Her arrangements are well done, mixing simple acoustic guitar ballads with fuller, more groove-oriented numbers. I love her choice to keep many of her older songs, like “Carnivore,” accompanied only by acoustic guitar to keep the live-performance feel. On “Love Used to Be,” which is the strongest track on the album in my opinion, she tastefully builds the arrangement from acoustic guitar to militaristic drums to keys and electric guitar adding just the right touches as her voice reaches its apex. “His Pleasure is My Pain” blends sitar and Eastern influence with folksy, spoken poetry reaching a disarmingly dissonant conclusion (and I’ll point out, her chorus of “Yes, it’s true I’m too sensitive, but he takes pleasure in my pain” seems like the inevitable outcome of the chorus “I’m sensitive, and I’d like to stay that way,” from “I’m Sensitive” on Pieces of You). “Nicotine Love,” Jewel’s ode to addicting love, uses strings marvelously inventively, with playfully taunting staccato juxtaposed with arduous tremolo. There are some misses—“Here When Gone,” another of Jewel’s live-performance staples, develops her best groove of the album in the verses only to drop it for a stilted country shuffle in the choruses, and “Plain Jane,” while lyrically inventive and musically playful, suffers from lyric scansion problems in chorus that cause it to fall a bit flat overall. Nevertheless, the album flows well and represents Jewel’s musical as well as lyrical evolution.

Jewel has had a lot of time since Pieces of You was released, when she was just 21 years old, to grow and experiment as an artist. And she certainly has, though not always to the delight of her fans; while her songwriting has remained strong throughout her career, her various stylistic incarnations, from country to children’s music to dance pop, had left her fans wondering who she was trying to be musically, and when she’d find herself again. She’s been a personal inspiration for me, as a little girl who played guitar, and I remember when she released “Intuition” from her foray into pop music 0304. I felt like I’d lost her to the Britneys and Christinas of the world. I cannot adequately express how fulfilling it is to me to see her journey come full circle and to hear her embrace her true style as an artist.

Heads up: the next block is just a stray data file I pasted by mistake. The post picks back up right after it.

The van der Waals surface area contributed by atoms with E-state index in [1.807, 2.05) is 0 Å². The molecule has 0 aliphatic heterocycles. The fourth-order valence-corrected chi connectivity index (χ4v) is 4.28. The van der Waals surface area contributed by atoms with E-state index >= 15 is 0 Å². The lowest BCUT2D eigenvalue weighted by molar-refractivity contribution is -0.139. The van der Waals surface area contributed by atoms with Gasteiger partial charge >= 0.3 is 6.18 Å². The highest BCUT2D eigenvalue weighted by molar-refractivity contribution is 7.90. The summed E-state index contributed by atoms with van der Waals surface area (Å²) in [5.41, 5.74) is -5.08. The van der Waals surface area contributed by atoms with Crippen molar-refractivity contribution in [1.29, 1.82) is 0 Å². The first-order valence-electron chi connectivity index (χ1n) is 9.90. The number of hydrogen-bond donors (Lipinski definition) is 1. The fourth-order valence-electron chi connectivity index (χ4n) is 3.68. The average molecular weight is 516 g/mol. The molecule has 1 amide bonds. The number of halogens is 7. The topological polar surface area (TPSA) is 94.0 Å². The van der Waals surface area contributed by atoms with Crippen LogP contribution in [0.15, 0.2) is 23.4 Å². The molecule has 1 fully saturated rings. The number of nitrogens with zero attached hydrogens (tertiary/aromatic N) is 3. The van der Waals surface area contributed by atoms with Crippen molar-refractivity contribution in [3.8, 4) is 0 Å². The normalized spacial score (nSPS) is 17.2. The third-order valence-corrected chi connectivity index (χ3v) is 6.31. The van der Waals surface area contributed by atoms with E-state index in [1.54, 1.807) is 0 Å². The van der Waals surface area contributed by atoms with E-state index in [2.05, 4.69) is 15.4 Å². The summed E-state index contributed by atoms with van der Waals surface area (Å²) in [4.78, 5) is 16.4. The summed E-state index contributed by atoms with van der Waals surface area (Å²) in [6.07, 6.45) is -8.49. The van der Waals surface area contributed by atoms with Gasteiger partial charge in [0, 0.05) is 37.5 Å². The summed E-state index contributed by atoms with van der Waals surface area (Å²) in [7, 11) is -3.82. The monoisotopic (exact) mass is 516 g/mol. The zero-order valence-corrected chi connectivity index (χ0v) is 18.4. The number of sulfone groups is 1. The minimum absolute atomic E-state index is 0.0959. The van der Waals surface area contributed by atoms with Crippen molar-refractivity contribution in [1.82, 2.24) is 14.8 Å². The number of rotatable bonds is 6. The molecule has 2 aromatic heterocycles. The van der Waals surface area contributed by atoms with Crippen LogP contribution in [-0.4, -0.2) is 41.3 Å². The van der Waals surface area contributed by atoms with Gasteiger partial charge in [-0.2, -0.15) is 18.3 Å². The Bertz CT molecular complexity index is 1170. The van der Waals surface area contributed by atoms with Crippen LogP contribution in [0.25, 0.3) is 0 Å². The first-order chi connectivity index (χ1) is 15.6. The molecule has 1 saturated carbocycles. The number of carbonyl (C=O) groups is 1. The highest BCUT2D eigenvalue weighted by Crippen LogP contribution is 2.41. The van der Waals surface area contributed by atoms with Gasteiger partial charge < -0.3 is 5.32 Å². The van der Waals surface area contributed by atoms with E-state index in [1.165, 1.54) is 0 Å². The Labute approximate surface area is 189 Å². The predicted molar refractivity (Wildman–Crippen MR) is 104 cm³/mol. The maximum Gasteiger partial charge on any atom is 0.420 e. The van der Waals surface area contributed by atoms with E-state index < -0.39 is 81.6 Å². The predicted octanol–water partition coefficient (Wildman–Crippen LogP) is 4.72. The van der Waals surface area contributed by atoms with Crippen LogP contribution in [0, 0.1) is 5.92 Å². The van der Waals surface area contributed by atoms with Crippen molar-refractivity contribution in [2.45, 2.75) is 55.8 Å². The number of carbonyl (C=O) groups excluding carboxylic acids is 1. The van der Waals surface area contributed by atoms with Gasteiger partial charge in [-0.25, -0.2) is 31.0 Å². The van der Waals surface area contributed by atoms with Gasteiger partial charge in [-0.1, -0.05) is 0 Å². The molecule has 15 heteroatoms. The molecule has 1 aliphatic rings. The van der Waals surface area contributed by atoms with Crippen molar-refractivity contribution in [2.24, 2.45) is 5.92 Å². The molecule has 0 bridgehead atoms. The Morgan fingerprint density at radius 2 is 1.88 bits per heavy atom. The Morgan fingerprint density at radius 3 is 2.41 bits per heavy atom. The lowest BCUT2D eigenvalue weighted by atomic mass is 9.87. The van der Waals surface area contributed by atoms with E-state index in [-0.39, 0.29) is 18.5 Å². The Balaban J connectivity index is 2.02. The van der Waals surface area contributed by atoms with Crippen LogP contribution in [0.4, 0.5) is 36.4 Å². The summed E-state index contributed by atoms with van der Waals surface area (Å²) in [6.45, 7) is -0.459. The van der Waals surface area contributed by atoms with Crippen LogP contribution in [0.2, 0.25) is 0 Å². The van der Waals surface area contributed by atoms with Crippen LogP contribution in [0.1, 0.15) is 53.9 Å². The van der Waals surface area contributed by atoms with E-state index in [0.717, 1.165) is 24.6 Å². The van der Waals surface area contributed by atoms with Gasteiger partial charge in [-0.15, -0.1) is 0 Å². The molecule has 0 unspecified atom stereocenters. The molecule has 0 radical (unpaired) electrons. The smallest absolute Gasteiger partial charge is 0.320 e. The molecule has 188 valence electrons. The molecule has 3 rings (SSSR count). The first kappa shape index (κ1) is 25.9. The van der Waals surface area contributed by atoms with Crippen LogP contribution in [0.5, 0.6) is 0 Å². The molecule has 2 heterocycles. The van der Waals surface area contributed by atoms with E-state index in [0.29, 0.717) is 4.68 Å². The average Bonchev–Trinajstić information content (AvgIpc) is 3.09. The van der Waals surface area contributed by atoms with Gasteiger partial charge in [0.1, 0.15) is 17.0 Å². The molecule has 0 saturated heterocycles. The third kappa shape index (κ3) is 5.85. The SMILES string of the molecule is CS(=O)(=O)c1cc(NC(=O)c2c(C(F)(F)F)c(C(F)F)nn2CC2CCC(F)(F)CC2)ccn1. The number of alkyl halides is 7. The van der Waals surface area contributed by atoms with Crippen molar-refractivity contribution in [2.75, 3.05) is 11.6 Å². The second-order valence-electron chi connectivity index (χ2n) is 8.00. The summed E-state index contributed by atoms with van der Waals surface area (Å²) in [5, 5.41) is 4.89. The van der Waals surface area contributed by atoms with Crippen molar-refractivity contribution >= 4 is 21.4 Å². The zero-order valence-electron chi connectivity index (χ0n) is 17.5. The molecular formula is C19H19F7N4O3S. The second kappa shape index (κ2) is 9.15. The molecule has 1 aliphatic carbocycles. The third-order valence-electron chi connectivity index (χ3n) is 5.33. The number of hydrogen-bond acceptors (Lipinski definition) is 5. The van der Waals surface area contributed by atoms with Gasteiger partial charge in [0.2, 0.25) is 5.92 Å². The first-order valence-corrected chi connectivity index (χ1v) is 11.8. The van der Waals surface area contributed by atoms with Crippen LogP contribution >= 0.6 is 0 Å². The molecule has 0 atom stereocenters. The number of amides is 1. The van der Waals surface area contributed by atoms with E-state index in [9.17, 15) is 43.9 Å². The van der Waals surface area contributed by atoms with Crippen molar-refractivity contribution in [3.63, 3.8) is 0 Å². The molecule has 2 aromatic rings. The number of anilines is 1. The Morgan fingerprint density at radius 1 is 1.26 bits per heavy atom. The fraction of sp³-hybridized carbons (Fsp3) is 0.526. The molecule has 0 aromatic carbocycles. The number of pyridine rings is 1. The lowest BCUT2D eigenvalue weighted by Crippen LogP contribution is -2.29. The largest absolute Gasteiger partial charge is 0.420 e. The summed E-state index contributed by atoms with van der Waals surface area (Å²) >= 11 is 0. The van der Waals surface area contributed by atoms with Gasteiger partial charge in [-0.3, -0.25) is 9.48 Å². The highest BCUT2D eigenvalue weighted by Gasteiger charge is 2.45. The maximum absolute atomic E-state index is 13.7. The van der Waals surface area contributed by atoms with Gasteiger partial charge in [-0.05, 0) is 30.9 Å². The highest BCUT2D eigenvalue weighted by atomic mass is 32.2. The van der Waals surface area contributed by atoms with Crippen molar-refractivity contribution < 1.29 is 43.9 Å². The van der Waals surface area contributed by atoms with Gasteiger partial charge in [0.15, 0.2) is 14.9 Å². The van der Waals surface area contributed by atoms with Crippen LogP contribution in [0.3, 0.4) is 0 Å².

Returning to her folk roots was surely not as easy for Jewel as it might sound—I have no doubt she worried that the record might sound dated, or that it might seem like she was trying too hard to repeat her greatest success. Thankfully, Picking Up the Pieces honors the spirit of Pieces of You without copying it or pretending that Jewel hasn’t evolved in 20 years; her growth as a singer, songwriter, producer, and artist is evident in examining the two. Picking Up the Pieces presents a wiser, more contemplative, more somber Jewel than her first album depicts. Her lyrical style is less the gushing, earnest ingénue and more the thoughtful, evocative storyteller, even in songs that she’s been performing since her Lilith Fair days.